A "Baked Alaska"
& Lessons Learned

Posting mishaps isn't my usual mode of operation, but I came out of this baking experience hopefully a little wiser and
feeling like part of the joy of the foodie community is learning from each other, mistakes and all! Can I share some of my misfortunes with this cake..and also some of the things I would repeat?

First of all I'll start with the repeats, since there are less of them I'll get them out of the way first! For the cake I used a typical sponge recipe that I have used many times before. It is a recipe from the book, "The Harry's Bar Cookbook". Arigo Cipriani states that he uses this recipe in most of his pastry cakes. It has worked well for me and holds syrups and fillings wonderfully. Second, I used the left over rum syrup from my Pisatchio Trifle Genoise. It tasted great as it melded with the cake and ice cream after defrost! Wow, that's about it for what I'd repeat!

Now the lessons learned! :) Contrast with cake and ice cream colors. My son chose the ice cream flavor for this cake because it was for his 15th birthday last weekend. It tasted really good, but it doesn't give the WOW factor when cutting into it! Baked Alaska's are traditionally made with ice cream such as Spumoni or Pistachio. These would be more preferable and much more aesthetically pleasing to the eye! Next, I was horrified at how my meringue turned out, arghh! No gloss at all and it deflated quickly! I am not sure what went wrong, I was trying to retrace my steps but the only thing I could think of was that I didn't let the eggs come to room temperature. They were whipped right out of the fridge! Also I couldn't find my large star tip for the meringue! The last time I made it the meringues looked nice and fluffy, I had used a large tip that I make meringue cookies with! Lastly I would have to say the over all shape didn't thrill me. I made the cake three layers. Two of the layers I sliced to make them even and flat across. The top layer I left alone with a slight dome on top. Well, it really should look full domed or no dome at all. I would have preferred the top being sliced flat and getting the dome look with the meringue!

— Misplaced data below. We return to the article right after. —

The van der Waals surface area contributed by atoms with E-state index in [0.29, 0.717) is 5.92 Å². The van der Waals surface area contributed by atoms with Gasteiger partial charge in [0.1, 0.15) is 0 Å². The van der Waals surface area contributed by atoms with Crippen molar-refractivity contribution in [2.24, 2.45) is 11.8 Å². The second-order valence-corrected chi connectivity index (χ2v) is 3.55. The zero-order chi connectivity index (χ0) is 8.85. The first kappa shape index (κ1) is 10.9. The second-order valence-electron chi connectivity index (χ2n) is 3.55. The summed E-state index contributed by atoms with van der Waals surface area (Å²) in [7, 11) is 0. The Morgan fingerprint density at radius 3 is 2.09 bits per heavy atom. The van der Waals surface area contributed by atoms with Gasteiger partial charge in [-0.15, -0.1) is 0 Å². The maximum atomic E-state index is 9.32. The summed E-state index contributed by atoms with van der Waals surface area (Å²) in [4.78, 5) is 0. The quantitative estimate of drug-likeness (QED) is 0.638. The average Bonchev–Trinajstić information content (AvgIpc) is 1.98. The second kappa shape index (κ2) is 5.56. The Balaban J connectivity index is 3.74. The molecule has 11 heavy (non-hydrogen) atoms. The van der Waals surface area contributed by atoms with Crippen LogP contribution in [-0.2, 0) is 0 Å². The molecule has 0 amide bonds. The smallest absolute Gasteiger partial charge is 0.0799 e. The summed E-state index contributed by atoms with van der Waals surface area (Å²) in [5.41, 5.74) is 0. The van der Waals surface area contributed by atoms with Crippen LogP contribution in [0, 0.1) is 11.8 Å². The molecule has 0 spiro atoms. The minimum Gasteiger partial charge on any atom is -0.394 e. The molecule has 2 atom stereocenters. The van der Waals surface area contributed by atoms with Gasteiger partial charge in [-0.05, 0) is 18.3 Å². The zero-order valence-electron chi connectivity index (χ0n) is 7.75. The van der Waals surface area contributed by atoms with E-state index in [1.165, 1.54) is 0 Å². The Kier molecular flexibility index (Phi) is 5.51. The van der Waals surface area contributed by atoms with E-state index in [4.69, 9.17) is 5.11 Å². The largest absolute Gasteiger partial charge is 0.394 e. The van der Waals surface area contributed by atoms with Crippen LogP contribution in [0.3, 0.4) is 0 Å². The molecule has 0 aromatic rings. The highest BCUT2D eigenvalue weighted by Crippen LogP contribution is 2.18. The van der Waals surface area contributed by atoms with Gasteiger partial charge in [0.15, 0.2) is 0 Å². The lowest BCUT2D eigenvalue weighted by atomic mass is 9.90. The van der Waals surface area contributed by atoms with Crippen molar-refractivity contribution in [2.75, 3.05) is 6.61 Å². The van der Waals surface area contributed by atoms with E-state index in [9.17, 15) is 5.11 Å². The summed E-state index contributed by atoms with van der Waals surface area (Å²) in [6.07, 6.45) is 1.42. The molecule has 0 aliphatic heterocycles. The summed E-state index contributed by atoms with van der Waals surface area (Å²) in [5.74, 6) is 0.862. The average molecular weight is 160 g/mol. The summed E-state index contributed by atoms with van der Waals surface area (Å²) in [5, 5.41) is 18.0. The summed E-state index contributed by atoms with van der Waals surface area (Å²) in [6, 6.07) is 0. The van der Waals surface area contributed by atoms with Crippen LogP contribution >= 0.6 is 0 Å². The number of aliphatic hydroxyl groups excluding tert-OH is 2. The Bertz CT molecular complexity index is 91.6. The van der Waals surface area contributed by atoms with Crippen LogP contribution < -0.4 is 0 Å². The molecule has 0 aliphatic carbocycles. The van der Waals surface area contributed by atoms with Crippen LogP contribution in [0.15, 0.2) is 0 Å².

I'm really looking forward to making this cake again, but totally different next time! If you have made a Baked Alaska before I would love to hear your success stories...or even your flops! :) Ciao and Buon Appetito! Laurie


Lori Lynn said...

Can't help you there, Laur, not a baker me.

Your desire to succeed and commitment to baking quality dessert for your family is awesome. Although you are critical of the result, I bet they love it and love the fact that you care to bake for them from scratch.

And hey, aren't you supposed to light it on fire too?!!! hehe

Proud Italian Cook said...

You were horrified on how the merinque turned out?? At first glance my jaw dropped! I think it looks stunning! You are a perfectionist Laurie, and way to hard on youself. This is truely a thing of beauty. I can name a ton of people that would jump for joy if they saw this on their table! i would be one!

Tom Aarons said...

Laurie, this still manages to look absolutely wonderful and thoroughly delicious! I for one am very impressed.

glamah16 said...

Whats the problem? It looks yummy to me!

Vera said...

Laurie, first of all, congratulations and best wishes to your son!
I's hard to be a perfectionist:). Despite your dissatisfaction, the cake does look very impressive. As for egg whites, I always forget to take them from the fridge in advance, so instead, I warm them by placing a bowl with egg whites into warm water. Warm whites always whip better.
If you want a dome-shaped cake, you can assemble the cake in a bowl, lining it with cake wedges first (zucotto-like), or just filling a bowl with ice-cream and covering it with a cake layer. The last method is the most common for assembling Alaska.